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Thomas McCutcheon Chambers: Pioneer, Mill Owner, Pierce County Commissioner, and Statesman.

1795  -  1876

Thomas McCutcheon Chambers, his wife Latitia Delzell and two grown sons, David and Andrew, emigrated to the Oregon Territory in 1845.  They brought with them nine wagons, 70 head of cattle and eighteen head of horses and settled the prairie southeast of Olympia which bears their name.  Thomas and Latitia relocated to Steilacoom at the mouth of what is now known as Chambers Creek.  There he built with the help of Frederick Meyer, a lumber and flour mill.  His older children, David and Andrew, stayed on Chambers Prairie with their families and eventually owned 3000 acres of land.

Latita Delzell Chambers died around 1852.  In 1853 at Steilacoom, Thomas wed Agnetta Larson (1830/34 - ), a native of Norway.  Agnetta Larson was linked to Andrew Byrd, the builder of the dam that created Steilacoom Lake and supplied water power for Byrd's mills and slaughter house near Byrd Road, now known as Steilacoom Boulevard.  Thomas died in 1876.  Agnetta Larson Chambers married Frederick Meyer in 1881.

Research Information Sources:
Oregon Historical Society
Pioneers of 1845
"CHAMBERS, Thomas McCutcheon (1795-1876): m1. 1816 DELZELL, Latitia; m2. c1853 LARSON, Agnetta; emigrated with nine wagons, 70 head of cattle and eighteen head of horses; settled prairie southeast of Olympia which bears his name; later located near Steilacoom at the mouth of what is now known as Chambers Creek; here he built a lumber and flour mill."
Information taken from the following website: http://www.oregonpioneers.com/1845.htm
Pioneer Report
"Thomas Chambers, father of David and A. J. Chambers, who gave me information which greatly increased my interest in the Sound country."
by Arthur Denny
Information taken from the following website: http://members.home.net/nigelh/firefly/info/pioneerws.html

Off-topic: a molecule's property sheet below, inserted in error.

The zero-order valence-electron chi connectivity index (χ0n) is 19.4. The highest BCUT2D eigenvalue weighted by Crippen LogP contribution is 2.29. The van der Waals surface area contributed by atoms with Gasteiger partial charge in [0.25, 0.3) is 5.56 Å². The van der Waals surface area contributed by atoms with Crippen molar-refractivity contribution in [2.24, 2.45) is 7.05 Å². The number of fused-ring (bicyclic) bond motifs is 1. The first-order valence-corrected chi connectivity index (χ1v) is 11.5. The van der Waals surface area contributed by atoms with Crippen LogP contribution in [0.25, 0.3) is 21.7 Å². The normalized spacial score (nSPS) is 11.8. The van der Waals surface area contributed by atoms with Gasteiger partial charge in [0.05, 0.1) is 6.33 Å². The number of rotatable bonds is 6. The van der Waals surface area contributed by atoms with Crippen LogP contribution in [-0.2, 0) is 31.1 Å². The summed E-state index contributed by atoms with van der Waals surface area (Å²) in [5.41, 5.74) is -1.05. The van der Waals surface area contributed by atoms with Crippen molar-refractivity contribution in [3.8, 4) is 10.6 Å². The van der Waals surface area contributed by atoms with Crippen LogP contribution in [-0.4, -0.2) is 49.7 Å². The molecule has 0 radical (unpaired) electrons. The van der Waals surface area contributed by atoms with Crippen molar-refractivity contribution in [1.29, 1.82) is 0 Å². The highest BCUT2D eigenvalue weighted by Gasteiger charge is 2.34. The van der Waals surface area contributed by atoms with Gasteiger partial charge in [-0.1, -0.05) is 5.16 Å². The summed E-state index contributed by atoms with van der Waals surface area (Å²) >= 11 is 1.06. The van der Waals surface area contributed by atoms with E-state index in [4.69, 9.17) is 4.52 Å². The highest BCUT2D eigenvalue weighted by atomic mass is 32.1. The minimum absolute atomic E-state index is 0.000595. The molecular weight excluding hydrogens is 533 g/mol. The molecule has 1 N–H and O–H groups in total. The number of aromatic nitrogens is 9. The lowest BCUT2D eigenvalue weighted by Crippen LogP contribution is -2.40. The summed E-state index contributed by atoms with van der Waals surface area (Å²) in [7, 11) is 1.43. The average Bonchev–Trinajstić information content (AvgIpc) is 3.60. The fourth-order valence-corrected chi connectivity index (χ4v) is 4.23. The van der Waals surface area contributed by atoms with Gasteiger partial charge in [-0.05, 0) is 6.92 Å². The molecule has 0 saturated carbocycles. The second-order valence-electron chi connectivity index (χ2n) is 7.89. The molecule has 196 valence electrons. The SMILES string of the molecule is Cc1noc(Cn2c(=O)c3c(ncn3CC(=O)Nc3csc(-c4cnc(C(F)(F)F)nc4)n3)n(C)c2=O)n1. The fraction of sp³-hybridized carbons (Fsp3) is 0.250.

"CHAMBERS, Andrew Jackson (1825-1908): m'd BUCKNER, Rebecca
CHAMBERS, David Jefferson (1820-1896): m'd 1845 HARRISON, Elizabeth "
Information taken from the following website: http://www.oregonpioneers.com/1845.htm
Tacoma Public Library
"On Dec. 22, 1852, the Territorial Legislature of Oregon created the County of Pierce out of Thurston County. The Legislature also passed laws appointing the first county officers and locating the county seat at Steilacoom. The first Board of County Commissioners consisted of Thomas Chambers, William P. Dougherty and Alexander Smith. John Bradley was appointed sheriff and John M. Chapman, probate clerk.
The law locating the county seat contained the following language:
"Pierce County is not the largest in the state, but it is one of the most important; it has about 217 miles of salt-water shore line, with bays and inlets and several important islands. It has a greater variety of elevations than any other county in the United States, reaching from the tide level of Puget Sound to the summit of Tacoma-Rainier, which mountain wholly within the boundary of the county, thus giving a panorama of scenic unequaled anywhere, and a climate ranging from a mild and salubrious temperate zone quality in the valley to the most rigorous, up on the mountain side. The mountains and foothills are full of coal and precious metals. The rivers, fed by the glaciers of Mount Tacoma, possess almost immeasurable water power."